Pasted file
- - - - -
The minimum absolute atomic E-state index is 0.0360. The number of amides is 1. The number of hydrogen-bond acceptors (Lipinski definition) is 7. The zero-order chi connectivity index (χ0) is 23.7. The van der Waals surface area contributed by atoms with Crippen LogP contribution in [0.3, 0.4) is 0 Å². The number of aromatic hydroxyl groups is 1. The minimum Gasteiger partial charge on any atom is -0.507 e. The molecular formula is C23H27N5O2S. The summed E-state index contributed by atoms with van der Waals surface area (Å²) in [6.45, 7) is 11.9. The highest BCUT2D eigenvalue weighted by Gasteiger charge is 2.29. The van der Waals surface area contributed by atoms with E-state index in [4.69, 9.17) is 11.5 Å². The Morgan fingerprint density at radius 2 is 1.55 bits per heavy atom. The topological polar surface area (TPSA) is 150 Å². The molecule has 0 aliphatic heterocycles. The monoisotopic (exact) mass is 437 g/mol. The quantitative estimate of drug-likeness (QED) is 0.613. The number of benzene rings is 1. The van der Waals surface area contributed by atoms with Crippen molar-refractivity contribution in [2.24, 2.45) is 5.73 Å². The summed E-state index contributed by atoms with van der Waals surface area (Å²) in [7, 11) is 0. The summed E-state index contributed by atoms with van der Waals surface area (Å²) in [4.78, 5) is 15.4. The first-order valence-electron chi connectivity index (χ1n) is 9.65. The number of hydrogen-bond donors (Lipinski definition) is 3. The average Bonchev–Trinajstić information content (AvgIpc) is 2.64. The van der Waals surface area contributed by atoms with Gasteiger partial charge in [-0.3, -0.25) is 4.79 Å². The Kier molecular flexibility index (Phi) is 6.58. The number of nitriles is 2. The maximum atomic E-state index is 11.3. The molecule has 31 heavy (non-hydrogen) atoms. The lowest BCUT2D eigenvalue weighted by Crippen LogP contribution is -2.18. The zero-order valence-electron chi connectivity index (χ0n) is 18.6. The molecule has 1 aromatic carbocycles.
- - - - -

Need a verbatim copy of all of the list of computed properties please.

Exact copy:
The minimum absolute atomic E-state index is 0.0360. The number of amides is 1. The number of hydrogen-bond acceptors (Lipinski definition) is 7. The zero-order chi connectivity index (χ0) is 23.7. The van der Waals surface area contributed by atoms with Crippen LogP contribution in [0.3, 0.4) is 0 Å². The number of aromatic hydroxyl groups is 1. The minimum Gasteiger partial charge on any atom is -0.507 e. The molecular formula is C23H27N5O2S. The summed E-state index contributed by atoms with van der Waals surface area (Å²) in [6.45, 7) is 11.9. The highest BCUT2D eigenvalue weighted by Gasteiger charge is 2.29. The van der Waals surface area contributed by atoms with E-state index in [4.69, 9.17) is 11.5 Å². The Morgan fingerprint density at radius 2 is 1.55 bits per heavy atom. The topological polar surface area (TPSA) is 150 Å². The molecule has 0 aliphatic heterocycles. The monoisotopic (exact) mass is 437 g/mol. The quantitative estimate of drug-likeness (QED) is 0.613. The number of benzene rings is 1. The van der Waals surface area contributed by atoms with Crippen molar-refractivity contribution in [2.24, 2.45) is 5.73 Å². The summed E-state index contributed by atoms with van der Waals surface area (Å²) in [7, 11) is 0. The summed E-state index contributed by atoms with van der Waals surface area (Å²) in [4.78, 5) is 15.4. The first-order valence-electron chi connectivity index (χ1n) is 9.65. The number of hydrogen-bond donors (Lipinski definition) is 3. The average Bonchev–Trinajstić information content (AvgIpc) is 2.64. The van der Waals surface area contributed by atoms with Gasteiger partial charge in [-0.3, -0.25) is 4.79 Å². The Kier molecular flexibility index (Phi) is 6.58. The number of nitriles is 2. The maximum atomic E-state index is 11.3. The molecule has 31 heavy (non-hydrogen) atoms. The lowest BCUT2D eigenvalue weighted by Crippen LogP contribution is -2.18. The zero-order valence-electron chi connectivity index (χ0n) is 18.6. The molecule has 1 aromatic carbocycles.